- ENDS -
Notes to editors
The Welfare Reform Bill has its report stage in the House of Lords on the 12 & 14 December 2011
Pension credit age is linked to the women's State Pension Age.
How it might work
Entitlements will depend on a couple's exact circumstances. Here are two examples of the types of couples who will be particularly adversely affected by the changes. If one or both partners are working they are likely to lose less due to the more generous treatment of earnings in Universal Credit and in some situations could be even better off. All figures are in terms of 2011 benefit rates.
|A couple||Pension Credit - current system||Universal Credit - if claim after October 2013|
|Jane is aged 58, she is unemployed and looking for work||
State Pension - £102.15
Total income £209.70
|State pension - |
Universal Credit -
Total income £105.95
|A single person||Pension Credit - current system||Universal Credit - if claim after introduced |
|Mike is 70 and lives alone - he has full basic state pension of £102.15||State Pension - £102.15
Pension Credit £ 35.20
Total income £137.35
If they pay rent and/or council tax they will get help further help
- Under both systems they could get full help with their rent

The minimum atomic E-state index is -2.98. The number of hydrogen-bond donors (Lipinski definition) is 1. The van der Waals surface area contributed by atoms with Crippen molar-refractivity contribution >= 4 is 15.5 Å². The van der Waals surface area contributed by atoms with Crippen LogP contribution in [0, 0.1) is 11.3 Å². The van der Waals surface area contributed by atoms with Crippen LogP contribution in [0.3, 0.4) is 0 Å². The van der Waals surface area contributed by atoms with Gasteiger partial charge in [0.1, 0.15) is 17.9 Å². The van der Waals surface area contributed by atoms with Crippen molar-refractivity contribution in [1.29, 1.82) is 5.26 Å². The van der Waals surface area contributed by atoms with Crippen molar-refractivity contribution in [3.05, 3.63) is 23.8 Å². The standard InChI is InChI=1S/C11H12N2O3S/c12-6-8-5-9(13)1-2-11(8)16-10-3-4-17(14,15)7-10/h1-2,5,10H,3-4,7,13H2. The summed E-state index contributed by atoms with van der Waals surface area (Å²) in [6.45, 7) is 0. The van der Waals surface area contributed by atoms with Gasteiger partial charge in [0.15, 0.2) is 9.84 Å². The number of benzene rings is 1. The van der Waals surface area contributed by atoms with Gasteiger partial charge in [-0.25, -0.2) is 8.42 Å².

- At present Jane and Mike will get Council Tax Benefit to cover all their council tax payment. The Government plans to replace this national entitlement with localised support but has said that pensioners will be protected. They have not said whether couples getting Universal Credit will also get protection if one partner is a pensioner.
If Jane gets a job
- Under Pension Credit just £10 of a couple's earnings is ignored. After that Pension Credit will be reduced £1 for £1.
- Universal Credit will treat earnings more generously. It is proposed that the first £37 a week of a couple's earnings will be disregarded and after that there will be a 65% taper so for every £1 over this threshold the individual will keep 35 pence.
|A couple where one is a carer||Pension Credit - current system||Universal Credit - if claim after October 2013|
|Susan is 55 and not in paid work because she is caring for her mother. She gets Carer's Allowance.
||State Pension £102.15
Carer's Allowance £55.55
Pension Credit £83.00
(Pension Credit includes a carer addition or £31)
|State pension £102.15|
Carer's Allowance £55.00
(No Universal Credit as income above £136.95) standard rates plus care element)
Total income £157.15
- In both systems if the couple pays rent and/or council tax they may get additional support
- If either Jack or Susan has earnings then this would reduce any Pension Credit payable over and above a disregard of up to £20 (a higher rate than above as one is a carer). Earnings up to £100 a week do not affect Carer's Allowance.
Caring for a partner
A couple where the carer is looking after his or her partner will get the same amount of Pension Credit as Susan and Jack. However under Universal Credit it is proposed there will be additional elements for people who have limited capability for work or to carry out activities relating to work so the maximum amount of Universal Credit could be higher.